Posted in Ceilings, Glamour, Kitchen Tours, Modern Kitchens, Molding, Paint, Traditional Kitchens

Ceilings Need Attention Too.

Many times the ceiling is the overlooked surface in kitchen remodeling.
Here are some lovely examples of designing with the 5th “wall” in mind.
If you are graced with 10′ plus ceilings, there are more options available. But, if you live in a two story home with standard 8′ ceilings, take heart, there are still options available for you.

This space designed by one of my favorite designers, Patricia Gray, shows off a floating ceiling. What a fabulous technique.

Another view into the work of Patricia Gray. The wood tones adds warmth to the otherwise glistening reflective space with nearly floor to ceiling spans of windows.


In this rambling California Ranch with cathedral ceilings, rough hewn beams (the very top left of the photo), were added to ceilings. Additional accent lighting above the cabinets sends the accent lighting upwards. The focus directs your attention up.

A two story home, although the ceilings are standard height, this vintage inspired kitchen plays up the molding detail, wrapping around the angled details. This kitchen, designed by my associate, Liz Tiffen, will be on the Tour of Kitchens, October 19th. For tickets and more information about the Tour please visit http://www.NKBAccv.org.

For many of us who have had the 1970’s recessed 4 x 8 fluorescent light tubes covered with plastic panels, an interesting update to the ceiling is the use of coved drywall finished with crown molding accenting the inside perimeter. Additional recessed can lights can be run inside this recessed area or as shown here, pendant lights and accent lighting behind the molding.

In Southern California, our older Spanish style homes, Art Deco or Craftsman style homes built in the 20’s and 30’s had great detail included: coved, art deco tray or beamed ceilings . If you are lucky to have a home with good bone structure to start with, lucky you.

If not, there are so many lovely styles to select from, it’s a shame to neglect the ceiling.

Here are some more examples of great ceilings.

From ValeyTinWorks.com

A barrel ceiling by Capital Improvements, in Dallas Texas. (In Texas where they really do everything big).

From Euro Builders, Texas

From the Vaughn Group, Dallas, Texas.

From the Traver Group, Texas.
And of course, I cannot end this series of ceiling details without showing the lovely, over the top (literally) faux painted sky ceiling. This one feels like a trellis above with the vines trailing down onto the wall. This one is just faux you.

I have been holding onto this photo forever. I think the kitchen is charming.
This is from YesterTec. A furniture company that specializes in amazing workstations hidden in armoire designed furniture.

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Author:

Laurie Burke, connected to the design and construction industry since 1996. A seasoned residential kitchen and bath design specialist , Laurie has designed thousands of kitchens & baths as well as other cabinetry projects requiring technical precision in design drafting utilizing state of the art 2020 software for creating accurate plans and elevations. Through on- going product knowledge training and a desire to always stay current with an evolving marketplace, Laurie Burke maintains a strong command of knowing the appropriate Fit & Finish materials required for a residential remodel to meet the budget, the timeline of a project and a client's need for a finished product that meets their satisfaction. Kitchen Designer by trade, foodie, techie, weekend traveler for fun. For more information contact me at burkeKBdesign@gmail.com http://laurieburke.houzz.com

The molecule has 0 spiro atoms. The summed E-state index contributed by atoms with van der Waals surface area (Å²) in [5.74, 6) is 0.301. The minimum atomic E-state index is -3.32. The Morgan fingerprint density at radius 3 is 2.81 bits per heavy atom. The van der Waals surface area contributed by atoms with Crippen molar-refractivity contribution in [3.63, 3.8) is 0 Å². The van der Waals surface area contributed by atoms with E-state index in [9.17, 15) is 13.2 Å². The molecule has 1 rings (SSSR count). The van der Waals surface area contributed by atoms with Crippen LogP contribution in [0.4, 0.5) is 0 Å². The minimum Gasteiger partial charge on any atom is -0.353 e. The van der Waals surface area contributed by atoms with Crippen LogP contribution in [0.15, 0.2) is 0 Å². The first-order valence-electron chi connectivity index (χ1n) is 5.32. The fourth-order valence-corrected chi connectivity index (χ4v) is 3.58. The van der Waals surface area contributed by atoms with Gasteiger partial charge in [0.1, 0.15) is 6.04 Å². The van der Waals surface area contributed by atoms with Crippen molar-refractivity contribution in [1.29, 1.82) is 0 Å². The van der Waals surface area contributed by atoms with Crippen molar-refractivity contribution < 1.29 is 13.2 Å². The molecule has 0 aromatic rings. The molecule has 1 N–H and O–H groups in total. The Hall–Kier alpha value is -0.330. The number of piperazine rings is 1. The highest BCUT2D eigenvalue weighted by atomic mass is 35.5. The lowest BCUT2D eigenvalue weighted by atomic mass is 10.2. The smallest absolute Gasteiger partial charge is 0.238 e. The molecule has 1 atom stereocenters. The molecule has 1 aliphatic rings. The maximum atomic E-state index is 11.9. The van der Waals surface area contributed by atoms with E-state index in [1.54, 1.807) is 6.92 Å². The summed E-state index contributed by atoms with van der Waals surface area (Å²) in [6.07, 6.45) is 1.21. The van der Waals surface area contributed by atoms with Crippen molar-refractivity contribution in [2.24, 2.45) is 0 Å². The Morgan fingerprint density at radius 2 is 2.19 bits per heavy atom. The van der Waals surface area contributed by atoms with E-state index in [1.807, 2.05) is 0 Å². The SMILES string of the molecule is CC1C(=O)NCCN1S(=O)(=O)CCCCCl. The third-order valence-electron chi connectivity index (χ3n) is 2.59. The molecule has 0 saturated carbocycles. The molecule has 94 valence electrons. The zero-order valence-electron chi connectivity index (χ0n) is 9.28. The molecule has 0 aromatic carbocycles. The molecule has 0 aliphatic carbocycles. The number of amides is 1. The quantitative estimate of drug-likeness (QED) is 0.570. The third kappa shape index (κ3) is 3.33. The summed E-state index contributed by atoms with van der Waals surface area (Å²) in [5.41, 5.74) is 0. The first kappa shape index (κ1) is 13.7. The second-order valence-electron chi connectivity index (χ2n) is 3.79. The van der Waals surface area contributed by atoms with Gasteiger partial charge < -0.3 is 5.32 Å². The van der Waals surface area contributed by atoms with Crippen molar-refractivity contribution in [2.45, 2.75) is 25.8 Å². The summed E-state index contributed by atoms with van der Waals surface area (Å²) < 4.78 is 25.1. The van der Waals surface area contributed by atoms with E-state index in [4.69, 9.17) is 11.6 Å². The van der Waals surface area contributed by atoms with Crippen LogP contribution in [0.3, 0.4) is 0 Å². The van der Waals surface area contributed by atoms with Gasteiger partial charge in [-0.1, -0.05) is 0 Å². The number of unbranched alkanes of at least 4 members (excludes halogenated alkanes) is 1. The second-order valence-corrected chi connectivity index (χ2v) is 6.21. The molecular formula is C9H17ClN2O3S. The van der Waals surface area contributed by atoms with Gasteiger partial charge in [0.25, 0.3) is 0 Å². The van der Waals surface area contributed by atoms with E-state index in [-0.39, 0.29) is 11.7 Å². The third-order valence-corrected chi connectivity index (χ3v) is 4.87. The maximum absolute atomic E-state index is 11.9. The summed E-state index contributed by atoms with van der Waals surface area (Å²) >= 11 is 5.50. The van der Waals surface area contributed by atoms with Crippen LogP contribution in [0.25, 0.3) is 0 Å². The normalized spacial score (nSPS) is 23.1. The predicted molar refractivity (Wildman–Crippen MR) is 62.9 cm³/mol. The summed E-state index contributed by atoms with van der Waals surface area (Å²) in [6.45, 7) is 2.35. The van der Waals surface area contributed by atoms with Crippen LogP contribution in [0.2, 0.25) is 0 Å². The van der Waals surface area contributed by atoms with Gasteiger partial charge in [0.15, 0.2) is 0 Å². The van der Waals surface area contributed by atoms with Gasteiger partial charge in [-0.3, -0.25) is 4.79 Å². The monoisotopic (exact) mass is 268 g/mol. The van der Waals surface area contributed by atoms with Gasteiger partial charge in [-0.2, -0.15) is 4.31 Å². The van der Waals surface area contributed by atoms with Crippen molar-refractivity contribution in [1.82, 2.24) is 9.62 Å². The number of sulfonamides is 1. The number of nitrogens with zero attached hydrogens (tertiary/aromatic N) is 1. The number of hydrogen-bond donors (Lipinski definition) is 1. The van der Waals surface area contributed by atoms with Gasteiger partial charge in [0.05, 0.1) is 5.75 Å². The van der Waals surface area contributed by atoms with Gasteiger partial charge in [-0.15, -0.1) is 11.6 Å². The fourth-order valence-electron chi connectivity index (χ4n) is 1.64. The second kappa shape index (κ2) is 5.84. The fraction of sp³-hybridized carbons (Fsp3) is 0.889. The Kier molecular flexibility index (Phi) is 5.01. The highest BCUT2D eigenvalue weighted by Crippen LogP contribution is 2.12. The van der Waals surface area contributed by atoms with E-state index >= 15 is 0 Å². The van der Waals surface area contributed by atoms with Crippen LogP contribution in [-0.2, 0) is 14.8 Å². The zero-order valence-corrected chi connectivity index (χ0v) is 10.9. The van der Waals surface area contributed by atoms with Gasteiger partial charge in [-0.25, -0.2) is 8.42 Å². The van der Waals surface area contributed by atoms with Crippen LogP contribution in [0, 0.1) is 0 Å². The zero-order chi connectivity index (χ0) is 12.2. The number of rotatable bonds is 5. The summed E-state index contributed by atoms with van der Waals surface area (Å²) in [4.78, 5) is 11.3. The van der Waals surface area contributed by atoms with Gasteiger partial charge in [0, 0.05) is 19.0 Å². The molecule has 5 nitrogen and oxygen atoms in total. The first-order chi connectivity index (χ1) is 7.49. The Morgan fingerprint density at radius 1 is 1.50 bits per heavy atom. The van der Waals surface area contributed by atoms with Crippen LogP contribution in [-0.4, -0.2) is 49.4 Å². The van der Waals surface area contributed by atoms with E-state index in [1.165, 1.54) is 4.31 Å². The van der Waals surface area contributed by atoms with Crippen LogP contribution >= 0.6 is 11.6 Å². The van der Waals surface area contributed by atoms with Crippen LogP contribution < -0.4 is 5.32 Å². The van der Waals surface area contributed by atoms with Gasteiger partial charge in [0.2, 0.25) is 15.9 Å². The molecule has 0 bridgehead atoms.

6 thoughts on “Ceilings Need Attention Too.

  1. I think it is great that you have addressed the ‘5th wall’ dilemma. The ceiling is the most overlooked element in a room! There are so many ways to play up ceilings – like you have already mentioned.
    I am loving Patricia Gray’s designs! They are so fresh and subtle.

    I wanted to leave you with my company’s URL to give yet another idea to play off of ceilings. (www.valleytinworks.com) I won’t go into it too much to avoid spam. However, if you would like additional information, I can provide it! E-mail me at Randi@Valleytinworks.com

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  2. Thank you for the comments.
    In Patricia Gray’s work, you can see that the beauty of clean geometry adds volume and depth without the use of heavy moldings. I really love this style.

    In traditional or vintage designs, moldings complete the space. Originally, tin ceilings, bead board and heavy use of moldings were a great cover for a whole myriad of sins in plaster, gaps and inconsistent surfaces.

    Randi, please forward more info on your company. Thanks.

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  3. Laurie, we’re starting to meld! I just posted last week about ceiling treatments — I’ll link to you. Perfect timing! *grin*

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  4. Here’s another idea for ceilings: I’ve got a century farmhouse that had nasty accoustic-tile things done to the living room ceiling when the old plaster started to fail, sometime in the 1970s. We’d have loved to restore the plaster, or go for a tin ceiling, but neither option would fit in the budget. Instead, we covered the ceiling tiles with a thick lining paper and then papered that over with anaglypta wallpaper to simulate the old tin-ceiling look. The embossed wallpaper was paintable – so, two coats of paint, and it looked like authentic pressed tin! A pile of work, but well worth it.

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